War is hell in Graham Masterton‘s The Devils of D-Day (1979), a wonderfully succinct novel about demons taking part in the invasion of Normandy. Coming a year after James Herbert‘s The Spear, a novel which similarly mixed the war with the occult, The Devils of D-Day turns the old adage of nazi black magic on its head by putting the devils into US Army tanks.
30 years after the event an American cartographer stumbles on one of the notorious black tanks on a roadside in a picturesque French village. And apparently the driver is still inside the sealed tank. For years the demon has caused occasional mischief, such as spoiling the milk and causing eggs to rot, not to mention killing some people. Can’t have such things in our pastoral village, now can we? After receiving some nudging from the demon, the American decides to release the village from its pestering scourge.
With the help of a local priest a bag of dusty demon bones is recovered from the tank. But before the bones can be properly exorcised, the demon gains its true form and guts the priest and forces the American and a local farmgirl to take it to its twelve brothers, so they can call up their master, a properly demonic devil, Adramelech. And off they go, in search of the other devils of D-Day.
The search proceeds without a hitch, quickly resulting in a traditional good vs. evil smackdown in a secret government facility in central London where warmongers are trying to come up with ways to use the demons as a relatively low-cost weapon. After all the demons don’t demand a payment in money, just blood.
The short novel clocks in at a nice 180 pages; there are no subplots, no flashbacks or jumps in time. The novel begins with the main character and doggedly follows him until the finale in London several days later. The writing is effective and to the point, there’s no unnecessary rambling. None of the characters are fleshed out in any way, but then again, this isn’t that kind of a novel. It’s supposed to be cheesy fun and cheesy fun it is, literary quality be damned.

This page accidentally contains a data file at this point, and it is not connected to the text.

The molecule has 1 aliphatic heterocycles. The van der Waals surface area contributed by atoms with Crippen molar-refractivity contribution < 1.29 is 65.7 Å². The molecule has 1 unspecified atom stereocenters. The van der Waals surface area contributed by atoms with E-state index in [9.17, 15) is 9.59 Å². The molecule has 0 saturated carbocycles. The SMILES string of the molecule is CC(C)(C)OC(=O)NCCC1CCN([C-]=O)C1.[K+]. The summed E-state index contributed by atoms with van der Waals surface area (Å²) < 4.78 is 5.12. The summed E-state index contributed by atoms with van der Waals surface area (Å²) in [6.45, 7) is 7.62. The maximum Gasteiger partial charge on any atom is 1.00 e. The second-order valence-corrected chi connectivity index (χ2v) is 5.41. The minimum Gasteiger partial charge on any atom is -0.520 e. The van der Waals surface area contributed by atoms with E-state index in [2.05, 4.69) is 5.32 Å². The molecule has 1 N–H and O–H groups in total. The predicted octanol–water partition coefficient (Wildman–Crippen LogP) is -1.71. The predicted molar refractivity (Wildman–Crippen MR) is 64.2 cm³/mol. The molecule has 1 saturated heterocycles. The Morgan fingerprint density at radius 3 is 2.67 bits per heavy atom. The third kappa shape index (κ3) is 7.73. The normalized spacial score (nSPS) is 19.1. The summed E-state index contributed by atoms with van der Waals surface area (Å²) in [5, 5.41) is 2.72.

An early work by the profilic Masterton, The Devils of D-Day also bears all the hallmarks of late 70s, early 80s horror. It’s unabashedly, traditionally Satanic; Slayer‘s early eighties albums would provide a great soundtrack if a movie version was ever made. The names of angels and demons are batted about with great abandon, and while in France you can and should of course have a priest called Father Anton, living near a town called Le Vey (sic). Satanic spells are also cast frequently, sometimes through a recording device (similar to Evil Dead movies many years later). In a note at the beginning, the author even warns not to mess around with this stuff because it’s all real. As said previously, the cheese is strong in this one. The demons themselves are cartoonish, mocking, perverse little creatures that are more childish than truly frightening.
However, the novel is serious about the war, and even shows sympathy for the common German soldiers butchered by the American demons. According to the novel, the powers-that-be have utilised the demons in wars throughout history, with the demons only too happy to oblige. It’s not too far-fetched to see the demons as weapons of mass destruction similar to chemical weapons or the nuclear bomb, the latter being something that was especially prevalent in the late 70s and early 80s culture. Somebody human is always behind the button, whether that button releases demons – or something worse.